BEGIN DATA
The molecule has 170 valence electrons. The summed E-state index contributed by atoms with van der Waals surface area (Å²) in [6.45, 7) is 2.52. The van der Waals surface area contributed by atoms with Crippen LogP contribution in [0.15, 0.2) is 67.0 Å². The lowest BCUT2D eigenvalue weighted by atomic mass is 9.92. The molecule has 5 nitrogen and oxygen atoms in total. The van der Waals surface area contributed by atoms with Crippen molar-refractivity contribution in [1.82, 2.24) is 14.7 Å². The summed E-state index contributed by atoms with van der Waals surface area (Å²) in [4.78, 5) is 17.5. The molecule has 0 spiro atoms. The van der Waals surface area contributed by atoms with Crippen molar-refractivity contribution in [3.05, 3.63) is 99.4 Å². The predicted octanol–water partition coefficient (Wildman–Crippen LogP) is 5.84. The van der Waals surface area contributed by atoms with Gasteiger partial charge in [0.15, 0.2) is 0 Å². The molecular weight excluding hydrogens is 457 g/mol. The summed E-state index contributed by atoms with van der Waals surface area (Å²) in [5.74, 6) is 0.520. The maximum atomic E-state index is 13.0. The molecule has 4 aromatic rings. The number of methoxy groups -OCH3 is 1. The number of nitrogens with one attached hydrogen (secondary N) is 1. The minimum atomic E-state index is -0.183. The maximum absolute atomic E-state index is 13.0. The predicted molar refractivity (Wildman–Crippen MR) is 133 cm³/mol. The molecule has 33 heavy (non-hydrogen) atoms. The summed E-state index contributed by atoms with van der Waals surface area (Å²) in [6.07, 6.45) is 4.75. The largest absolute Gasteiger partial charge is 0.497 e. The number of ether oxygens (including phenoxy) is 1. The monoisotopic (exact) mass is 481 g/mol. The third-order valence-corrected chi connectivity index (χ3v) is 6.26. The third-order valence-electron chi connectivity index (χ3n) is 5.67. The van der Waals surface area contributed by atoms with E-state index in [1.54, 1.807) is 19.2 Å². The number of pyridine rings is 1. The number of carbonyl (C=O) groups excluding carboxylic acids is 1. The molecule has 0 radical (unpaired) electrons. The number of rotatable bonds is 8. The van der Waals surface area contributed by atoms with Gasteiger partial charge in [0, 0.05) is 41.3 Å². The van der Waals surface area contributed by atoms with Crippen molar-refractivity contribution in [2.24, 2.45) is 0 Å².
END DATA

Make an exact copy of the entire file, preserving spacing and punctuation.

The molecule has 170 valence electrons. The summed E-state index contributed by atoms with van der Waals surface area (Å²) in [6.45, 7) is 2.52. The van der Waals surface area contributed by atoms with Crippen LogP contribution in [0.15, 0.2) is 67.0 Å². The lowest BCUT2D eigenvalue weighted by atomic mass is 9.92. The molecule has 5 nitrogen and oxygen atoms in total. The van der Waals surface area contributed by atoms with Crippen molar-refractivity contribution in [1.82, 2.24) is 14.7 Å². The summed E-state index contributed by atoms with van der Waals surface area (Å²) in [4.78, 5) is 17.5. The molecule has 0 spiro atoms. The van der Waals surface area contributed by atoms with Crippen molar-refractivity contribution in [3.05, 3.63) is 99.4 Å². The predicted octanol–water partition coefficient (Wildman–Crippen LogP) is 5.84. The van der Waals surface area contributed by atoms with Gasteiger partial charge in [0.15, 0.2) is 0 Å². The molecular weight excluding hydrogens is 457 g/mol. The summed E-state index contributed by atoms with van der Waals surface area (Å²) in [5.74, 6) is 0.520. The maximum atomic E-state index is 13.0. The molecule has 4 aromatic rings. The number of methoxy groups -OCH3 is 1. The number of nitrogens with one attached hydrogen (secondary N) is 1. The minimum atomic E-state index is -0.183. The maximum absolute atomic E-state index is 13.0. The predicted molar refractivity (Wildman–Crippen MR) is 133 cm³/mol. The molecule has 33 heavy (non-hydrogen) atoms. The summed E-state index contributed by atoms with van der Waals surface area (Å²) in [6.07, 6.45) is 4.75. The largest absolute Gasteiger partial charge is 0.497 e. The number of ether oxygens (including phenoxy) is 1. The monoisotopic (exact) mass is 481 g/mol. The third-order valence-corrected chi connectivity index (χ3v) is 6.26. The third-order valence-electron chi connectivity index (χ3n) is 5.67. The van der Waals surface area contributed by atoms with E-state index in [1.54, 1.807) is 19.2 Å². The number of pyridine rings is 1. The number of carbonyl (C=O) groups excluding carboxylic acids is 1. The molecule has 0 radical (unpaired) electrons. The number of rotatable bonds is 8. The van der Waals surface area contributed by atoms with Gasteiger partial charge in [0, 0.05) is 41.3 Å². The van der Waals surface area contributed by atoms with Crippen molar-refractivity contribution in [2.24, 2.45) is 0 Å².